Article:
It could come in handy that Chris McKim was profiling an artist ahead of his time in “Wojnarowicz,” even when that would mean a little bit of a wait for his film. Of course, the filmmaker could expect that it would take a while to push a biography of the brilliant and volatile artist David Wojnarowicz, the late rabble rouser whose incendiary installations and performance art drew attention to the AIDS epidemic at its height in the late ‘80s and ‘90s, but he could never have imagined that any delay would often have its benefits, from the year it took to raise financing that put it squarely in sight of a retrospective of the artist’s work at the Whitney Museum, where McKim could grab the contacts for nearly anyone he needed to interview if he hadn’t been able to reach out already, to the film’s postponed premiere, set for the Tribeca Film Festival last April before the coronavirus reared its ugly head.
Reaching the masses now, there’s a perspective on a pandemic that we’ve all been living through that is undeniable, but then again that has always been the case when Wojnarowicz was rebelling against a government that failed in stemming the tide of new infections and turning a blind eye to those in need of care when the disease was the HIV virus, known to use the streets as a canvas for stenciled scenes of burning houses around New York City. With Wojnarowicz’s intransigent voice allowed to be heard in full as McKim unearths audio journals of the artist/activist to chart his rise to become a leading voice in ACT UP’s awareness-raising protests and a leading light in the East Village art scene that exploded with the likes of Keith Haring and Jean-Michel Basquiat bringing wealthy art collectors down to the Bowery, resulting in a number of strange bedfellows. (As “Wojnarowicz” cheekily documents, the artist was commissioned by Robert and Adrian Mnuchin, parents to future Trump treasury secretary Steve, and repurposed materials from trash heaps around the city to place in their basement.)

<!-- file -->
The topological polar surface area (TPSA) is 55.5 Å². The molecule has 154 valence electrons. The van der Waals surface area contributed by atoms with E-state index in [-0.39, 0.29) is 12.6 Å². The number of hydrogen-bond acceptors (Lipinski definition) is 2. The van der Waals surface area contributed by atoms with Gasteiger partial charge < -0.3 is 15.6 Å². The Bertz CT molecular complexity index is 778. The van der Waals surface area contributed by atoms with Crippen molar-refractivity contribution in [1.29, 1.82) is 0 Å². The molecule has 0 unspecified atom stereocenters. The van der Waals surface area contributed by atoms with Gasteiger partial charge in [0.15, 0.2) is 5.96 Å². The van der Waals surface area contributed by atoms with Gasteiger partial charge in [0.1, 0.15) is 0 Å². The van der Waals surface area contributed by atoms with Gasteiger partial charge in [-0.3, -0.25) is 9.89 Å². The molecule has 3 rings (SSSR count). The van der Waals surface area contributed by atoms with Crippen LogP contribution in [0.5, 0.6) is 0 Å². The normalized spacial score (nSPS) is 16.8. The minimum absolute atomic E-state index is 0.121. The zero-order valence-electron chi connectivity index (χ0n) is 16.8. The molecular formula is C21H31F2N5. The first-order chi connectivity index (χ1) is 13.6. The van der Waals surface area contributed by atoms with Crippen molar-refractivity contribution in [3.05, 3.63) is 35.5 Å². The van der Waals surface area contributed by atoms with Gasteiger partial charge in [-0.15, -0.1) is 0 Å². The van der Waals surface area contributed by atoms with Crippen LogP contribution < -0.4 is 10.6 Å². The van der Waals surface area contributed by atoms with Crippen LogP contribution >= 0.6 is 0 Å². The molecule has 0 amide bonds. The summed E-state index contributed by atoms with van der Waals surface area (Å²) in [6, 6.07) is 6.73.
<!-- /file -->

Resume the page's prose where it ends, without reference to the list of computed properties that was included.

McKim captures the propulsive nature of Wojnarowicz’s work in all its irradiated glory, not only presenting his subject and his art in such a way that doesn’t buffer the rough edges that set him apart but showing how they got to be so sharp, from a traumatic upbringing to the consistent need to respond in kind to a life in which he never received a fair shake. The film honors him in feeling every bit the eruption that one of his works does in its intention to cut through the noise, but that quality is also fitting when “Wojnarowicz” can also be seen as an igniting event for World of Wonder, the production company run by Fenton Bailey and Randy Barbato which has come full circle from parlaying the success of early documentaries “The Eyes of Tammy Faye” and “Party Monster” into shepherding a reality series sensation with “RuPaul’s Drag Race” with enough largesse to now open a new division dedicated to making the groundbreaking documentaries they once were directing themselves when they had the time. “Wojnarowicz” is just one of three projects to burst through the gate, and one of two that McKim directed – the other being “Freedia Got a Gun,” an extension of his work as a showrunner on the WOW series “Big Freedia Bounces Back” about the Bounce music pioneer’s advocacy against gun violence.
In a rare recent break for both McKim and Bailey, the two spoke on the occasion of the release of “Wojnarowicz” in virtual cinemas about doing justice to the uncompromising artist with a film of raw power, the parallels between Wojnarowicz and one of his contemporary firebrands Robert Mapplethorpe, whom Bailey and Barbato had previously made the 2016 portrait “Mapplethorpe: Look at the Pictures,” and the enduring timeliness of Wojnarowicz’s work.
Fenton Bailey: Honestly, Chris got us excited. Chris, I don’t know what possessed you, but you came to us as someone possessed, really.
Chris McKim: It was July 2017 when the project first got started and it occurred to me in one of my little wormholes that there was this incredible story about this man’s life and I was aware of some of his work, but I didn’t know a great deal about it, certainly not to the extent that I know now. There had never been a film about him. I reached out to PPOW, which was his final gallery, and they managed the estate and set up a meeting with Wendy Olsoff and Tom Rauffenbart, his partner who’s the executor of the estate. Getting their blessing was sort of the first step in all this and then talking to Randy and Fenton and getting them involved and World of Wonder was how this all kicked off.